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Wayne Ens

Go Native On Radio


Im really tired of us radio types letting the digital folks redefine the advertising landscape to suit their terms and platforms. I know its a little like swimming upstream to put the shiny new media in their place, and they certainly do have a place, but theyre not the be all and end all.

One example is our online and digital friends hype around the power of much-touted native advertising.

Wikipedia, one of the digital offenders to whom I refer, says, Native advertising is an online method in which the advertiser attempts to gain attention by providing content in the context of the users experience. The advertisers intent is to make paid advertising feel less intrusive.

Thats simply not true. Native advertising is not limited to online media and were guilty of not correcting that error.

Native advertising was utilized long before the arrival of the Internet. Newspapers and magazines, for example, called it advertorials and attempted to make the format, feel, design, and content of a paid ad fit the editorial style and content of the publication.

Native advertising is not limited to online. Rather it is the integration of marketing content in any media in such a way that it is not distinctly different from the rest of a mediums content in terms of format, style, or placement.

Radio has a long list of under-utilized native marketing opportunities, and its time we stood up and told the world so.and charged for it accordingly.

When a marketer samples her product or service via giveaways in radio contests, for example, thats native advertising. The announcer generally elaborates on the merits of the product being given away on-air as part of the stations content or format.

In many instances the product is included in numerous station promos and live on-air contests that dovetail naturally with what the stations audience tuned in for -- fun, contests and entertainment -- rather than interrupting the stations programming.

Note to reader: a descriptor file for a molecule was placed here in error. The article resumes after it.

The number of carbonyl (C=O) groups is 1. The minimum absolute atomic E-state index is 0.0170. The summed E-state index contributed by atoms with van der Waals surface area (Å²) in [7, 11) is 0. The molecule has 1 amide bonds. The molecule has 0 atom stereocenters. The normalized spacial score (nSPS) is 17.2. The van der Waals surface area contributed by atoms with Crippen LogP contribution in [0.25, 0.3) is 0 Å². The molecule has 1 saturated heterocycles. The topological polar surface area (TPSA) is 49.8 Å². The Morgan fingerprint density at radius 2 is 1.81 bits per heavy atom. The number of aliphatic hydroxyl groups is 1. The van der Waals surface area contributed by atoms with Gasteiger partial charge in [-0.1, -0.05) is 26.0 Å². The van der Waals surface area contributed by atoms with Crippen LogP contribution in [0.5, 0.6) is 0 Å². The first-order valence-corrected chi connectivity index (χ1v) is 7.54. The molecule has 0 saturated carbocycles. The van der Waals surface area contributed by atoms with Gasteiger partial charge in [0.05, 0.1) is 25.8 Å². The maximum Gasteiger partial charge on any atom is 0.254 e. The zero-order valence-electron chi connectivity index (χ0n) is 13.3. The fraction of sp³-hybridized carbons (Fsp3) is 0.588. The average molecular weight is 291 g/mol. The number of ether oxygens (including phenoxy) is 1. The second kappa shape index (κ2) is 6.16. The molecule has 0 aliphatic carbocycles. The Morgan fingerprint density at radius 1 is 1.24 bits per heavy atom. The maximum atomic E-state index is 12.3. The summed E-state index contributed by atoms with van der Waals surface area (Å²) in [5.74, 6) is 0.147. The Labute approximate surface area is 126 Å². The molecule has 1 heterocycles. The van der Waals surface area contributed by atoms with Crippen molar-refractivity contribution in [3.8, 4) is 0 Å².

When a station is giving away Coke instead of Pepsi, for example, in the listeners mind Coke is the preferred beverage of their favorite station. Thats the equivalent to a friends like in geek speak.

Even simple on-air sponsorships, where the advertiser takes credit for presenting valued station content like weather or traffic, is native advertising. It does not interrupt the content; it presents the content seamlessly as a service to the audience.

When an announcer ad-libs or in some cases does a clever live read, that too can be native content in the minds of radio listeners.

Of course, when we air slick produced spots, with music that does not fit our format, thats not native advertising.

Traditionally, some of the most effective ad formats have been those that match the form and function of the medium. Everything from prizing on TV game shows, to infomercials and print advertorials have proven to be effective in influencing sales.

Its time for radio to show advertisers how to go native on radio, and charge a premium for it because it does fit the format and the listener experience.

Everything from sampling at our remotes, to paid on-air personality endorsements and advertiser appearances on our talk shows, are worthy of premium rates.

So come on guys and gals, its time to quit succumbing to the clever twisting of advertising terms by the online whiz kids, and start showing our clients how to go native on radio!

Contact to receive your free weekly 60-second radio sales management tip.

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